One possible way to do this would be to use some kind of neural network (maybe some CNN, MLP, RNN or even a Transformer ) to find the number of new rows that need to be added in order to find an extension. I would think the best would be an RNN since the rows are some kind of a sequence. Transformers could work as well to model longer range relationships between the rows using self-attention for high period ships.
Of course there are a few issues with this:
- the inference time of the neural network would be quite large (but maybe this can be solved using Knowledge Distillation to compress the neural network size or running the search on a GPU)
- it seems that the neural network would need to be re-trained for different widths and speeds and rules which is a bit troublesome (perhaps there would be a way to give the neural network information about the speeds, maybe some similar to this?)
- the variable input size would also be a bit troublesome to deal with - what would be a good representation for the input to the neural network?
- the training data may also be a bit hard to obtain since it would need ships to be found first so that the training data can be inputted which would mean this can't be used to search for ships with new speeds? It would also need quite a number of ships of that speed to be found so...
I am considering trying to implement this in the latter half of this year when I'm more free but I don't really know how to resolve these issues. Any ideas? Or maybe there is another way to identify which extension is more promising?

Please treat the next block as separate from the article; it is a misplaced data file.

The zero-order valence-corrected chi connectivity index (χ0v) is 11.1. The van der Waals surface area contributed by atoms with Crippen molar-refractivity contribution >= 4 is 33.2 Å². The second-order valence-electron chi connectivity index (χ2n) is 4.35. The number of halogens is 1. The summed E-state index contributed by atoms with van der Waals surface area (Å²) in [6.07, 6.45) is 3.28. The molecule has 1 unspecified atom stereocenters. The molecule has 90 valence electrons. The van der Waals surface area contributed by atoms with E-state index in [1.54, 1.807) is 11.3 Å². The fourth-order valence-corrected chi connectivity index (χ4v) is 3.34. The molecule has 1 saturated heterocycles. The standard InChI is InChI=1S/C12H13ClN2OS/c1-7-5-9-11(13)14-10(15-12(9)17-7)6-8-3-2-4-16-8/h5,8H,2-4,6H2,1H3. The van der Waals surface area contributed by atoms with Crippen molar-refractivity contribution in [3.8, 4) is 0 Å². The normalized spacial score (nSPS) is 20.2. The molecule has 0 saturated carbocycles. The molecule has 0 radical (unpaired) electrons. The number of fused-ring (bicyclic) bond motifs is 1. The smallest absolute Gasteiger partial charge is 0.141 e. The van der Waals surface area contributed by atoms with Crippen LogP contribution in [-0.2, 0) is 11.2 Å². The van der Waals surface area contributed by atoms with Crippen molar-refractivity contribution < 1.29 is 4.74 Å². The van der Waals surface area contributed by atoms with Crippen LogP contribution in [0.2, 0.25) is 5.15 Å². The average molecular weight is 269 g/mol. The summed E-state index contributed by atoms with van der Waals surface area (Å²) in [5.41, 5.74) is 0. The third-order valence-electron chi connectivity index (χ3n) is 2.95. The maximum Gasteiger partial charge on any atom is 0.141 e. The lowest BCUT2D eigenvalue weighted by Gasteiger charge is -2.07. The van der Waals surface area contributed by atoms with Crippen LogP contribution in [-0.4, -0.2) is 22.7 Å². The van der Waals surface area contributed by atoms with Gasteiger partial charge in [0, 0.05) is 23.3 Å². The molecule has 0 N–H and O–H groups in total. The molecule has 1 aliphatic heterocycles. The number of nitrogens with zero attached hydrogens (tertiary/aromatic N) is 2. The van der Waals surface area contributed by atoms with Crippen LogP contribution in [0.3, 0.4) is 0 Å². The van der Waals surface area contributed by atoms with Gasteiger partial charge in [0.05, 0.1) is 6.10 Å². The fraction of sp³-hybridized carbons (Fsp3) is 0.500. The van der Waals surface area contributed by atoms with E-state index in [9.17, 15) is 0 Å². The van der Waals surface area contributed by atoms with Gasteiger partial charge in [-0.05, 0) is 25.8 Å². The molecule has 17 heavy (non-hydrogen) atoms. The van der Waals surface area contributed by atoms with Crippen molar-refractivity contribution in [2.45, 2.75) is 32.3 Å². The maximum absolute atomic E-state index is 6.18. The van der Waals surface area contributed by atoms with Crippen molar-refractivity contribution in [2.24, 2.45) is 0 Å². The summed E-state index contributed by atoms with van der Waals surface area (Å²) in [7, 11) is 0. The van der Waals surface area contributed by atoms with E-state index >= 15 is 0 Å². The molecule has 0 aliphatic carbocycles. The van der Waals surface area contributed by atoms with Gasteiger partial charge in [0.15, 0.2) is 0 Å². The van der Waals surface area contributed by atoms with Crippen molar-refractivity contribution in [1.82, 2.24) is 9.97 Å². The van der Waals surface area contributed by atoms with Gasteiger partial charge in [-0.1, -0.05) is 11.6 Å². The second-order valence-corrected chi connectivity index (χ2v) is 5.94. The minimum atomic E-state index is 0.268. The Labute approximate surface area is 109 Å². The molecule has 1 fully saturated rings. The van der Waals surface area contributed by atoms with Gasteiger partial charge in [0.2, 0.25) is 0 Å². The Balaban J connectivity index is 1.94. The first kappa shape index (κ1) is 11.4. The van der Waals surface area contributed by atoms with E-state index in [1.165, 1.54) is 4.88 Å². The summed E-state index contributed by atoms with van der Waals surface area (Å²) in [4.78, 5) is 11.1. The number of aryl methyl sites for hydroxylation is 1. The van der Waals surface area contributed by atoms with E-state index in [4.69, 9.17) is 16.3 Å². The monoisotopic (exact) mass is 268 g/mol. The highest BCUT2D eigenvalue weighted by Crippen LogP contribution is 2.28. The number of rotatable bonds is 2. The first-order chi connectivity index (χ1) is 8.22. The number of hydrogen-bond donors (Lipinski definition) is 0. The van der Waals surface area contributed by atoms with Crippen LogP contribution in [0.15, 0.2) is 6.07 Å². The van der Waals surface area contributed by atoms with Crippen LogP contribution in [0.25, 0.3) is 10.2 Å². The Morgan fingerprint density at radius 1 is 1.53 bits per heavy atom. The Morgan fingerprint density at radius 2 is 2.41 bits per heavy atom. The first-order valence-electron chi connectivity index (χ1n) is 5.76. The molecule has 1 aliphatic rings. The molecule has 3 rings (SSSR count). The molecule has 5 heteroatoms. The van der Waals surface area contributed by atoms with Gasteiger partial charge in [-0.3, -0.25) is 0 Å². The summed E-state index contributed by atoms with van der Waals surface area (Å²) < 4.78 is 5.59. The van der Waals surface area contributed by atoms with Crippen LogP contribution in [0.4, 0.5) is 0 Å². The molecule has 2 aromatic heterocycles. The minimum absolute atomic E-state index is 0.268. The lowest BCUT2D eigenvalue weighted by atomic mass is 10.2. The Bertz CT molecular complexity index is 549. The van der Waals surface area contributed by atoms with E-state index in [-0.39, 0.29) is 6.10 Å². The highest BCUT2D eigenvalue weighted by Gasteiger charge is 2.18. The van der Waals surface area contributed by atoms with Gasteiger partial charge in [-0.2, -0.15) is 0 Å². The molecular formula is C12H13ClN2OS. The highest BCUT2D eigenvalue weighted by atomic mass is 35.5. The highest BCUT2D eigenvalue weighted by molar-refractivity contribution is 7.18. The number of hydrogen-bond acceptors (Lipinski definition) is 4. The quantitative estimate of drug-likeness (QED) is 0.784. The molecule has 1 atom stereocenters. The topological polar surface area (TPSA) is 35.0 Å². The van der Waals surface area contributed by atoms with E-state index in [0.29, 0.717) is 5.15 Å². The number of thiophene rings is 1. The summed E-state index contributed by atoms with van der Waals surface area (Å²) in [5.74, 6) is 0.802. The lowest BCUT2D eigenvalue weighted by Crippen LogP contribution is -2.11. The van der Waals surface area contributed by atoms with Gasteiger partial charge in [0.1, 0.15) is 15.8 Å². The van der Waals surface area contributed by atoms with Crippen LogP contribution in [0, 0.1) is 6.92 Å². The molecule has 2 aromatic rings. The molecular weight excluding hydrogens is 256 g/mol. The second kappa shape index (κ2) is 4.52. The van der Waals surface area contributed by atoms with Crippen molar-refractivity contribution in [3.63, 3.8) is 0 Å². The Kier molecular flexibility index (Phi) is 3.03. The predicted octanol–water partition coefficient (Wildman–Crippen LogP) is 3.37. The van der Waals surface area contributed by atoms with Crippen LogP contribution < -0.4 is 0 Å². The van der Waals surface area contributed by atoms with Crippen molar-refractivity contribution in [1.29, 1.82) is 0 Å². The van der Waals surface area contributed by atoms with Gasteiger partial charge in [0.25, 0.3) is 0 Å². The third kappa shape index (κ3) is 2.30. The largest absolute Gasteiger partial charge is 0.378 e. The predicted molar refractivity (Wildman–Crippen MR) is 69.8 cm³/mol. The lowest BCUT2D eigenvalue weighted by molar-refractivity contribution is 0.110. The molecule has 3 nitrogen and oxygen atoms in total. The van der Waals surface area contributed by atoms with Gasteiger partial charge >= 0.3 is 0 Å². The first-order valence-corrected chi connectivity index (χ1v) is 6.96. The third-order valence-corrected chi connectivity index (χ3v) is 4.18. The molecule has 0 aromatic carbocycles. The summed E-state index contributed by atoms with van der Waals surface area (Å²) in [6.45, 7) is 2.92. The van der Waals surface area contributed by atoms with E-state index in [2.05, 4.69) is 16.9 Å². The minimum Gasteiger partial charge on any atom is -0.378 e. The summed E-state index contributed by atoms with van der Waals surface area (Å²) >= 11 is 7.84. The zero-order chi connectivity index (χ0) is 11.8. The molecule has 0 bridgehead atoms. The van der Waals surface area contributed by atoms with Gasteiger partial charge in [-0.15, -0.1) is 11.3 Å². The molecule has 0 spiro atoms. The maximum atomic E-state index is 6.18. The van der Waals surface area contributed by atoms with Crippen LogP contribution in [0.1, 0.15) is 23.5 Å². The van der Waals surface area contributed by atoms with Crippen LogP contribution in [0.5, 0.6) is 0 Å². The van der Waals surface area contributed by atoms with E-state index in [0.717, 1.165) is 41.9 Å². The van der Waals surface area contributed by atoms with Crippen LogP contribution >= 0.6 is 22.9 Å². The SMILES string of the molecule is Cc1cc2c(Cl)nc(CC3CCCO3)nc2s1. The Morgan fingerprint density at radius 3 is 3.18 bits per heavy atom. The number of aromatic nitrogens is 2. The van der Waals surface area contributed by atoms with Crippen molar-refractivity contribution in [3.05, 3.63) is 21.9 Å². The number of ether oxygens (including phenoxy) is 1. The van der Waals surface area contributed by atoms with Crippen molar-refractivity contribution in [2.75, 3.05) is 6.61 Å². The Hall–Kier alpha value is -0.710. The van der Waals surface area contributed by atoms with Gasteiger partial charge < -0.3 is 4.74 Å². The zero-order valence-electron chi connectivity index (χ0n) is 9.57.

BSFKL, Extended Generations, Regenerating Generations, Naive Rules, R1 Moore, R2 Cross and R2 Von Neumann INT
And some others...
E.g., when searching for vertical or horizontal branches, general search direction matters. This I do manually by setting up specific searches for parts. AI could learn to set these parameters and use feedback reports on search progress for measuring success of specific parameter settings.
https://catagolue.hatsya.com/census/b3a ... a4ity6c/C1
Working on a spaceship search program…
Stop turning this forum into a place for politics. Please.
Code: Select all
- Posts: 1819
- Joined: December 15th, 2017, 12:05 am
- Location: Unidentified location "https://en.wikipedia.org/wiki/Texas"
For example, B-like rules have metastable c/2o engines resembling the B-heptomino, as is the case in regular Life. They usually have S4i to stabilize this frontend, and to make the R-pentomino evolve into a B-like object; and no S3a, which tends to drastically stabilize rules because the block vanishes instantly.
In parts of this rulespace, B-like frontends can be much more long-lived than in Life, and some rules have (predecessors to) high-period oscillators and spaceships; many of the spaceships found by the 5s project are B-like objects. In the classic B-like rule, Omosso, the following six objects are respectively three different diehards, a p112 RRO, a c/98o spaceship, and a 50c/100o.
Code: Select all
x = 5, y = 45, rule = B2k3acijr4ijqy6i7c/S2aek3ijnqr4it5n 2b2o$bo2bo$o3bo$2ob2o$b2o16$2b2o$bo2bo$bo2bo$2ob2o$b2o16$ob2o$2o2bo$4b o$bob2o$b2o!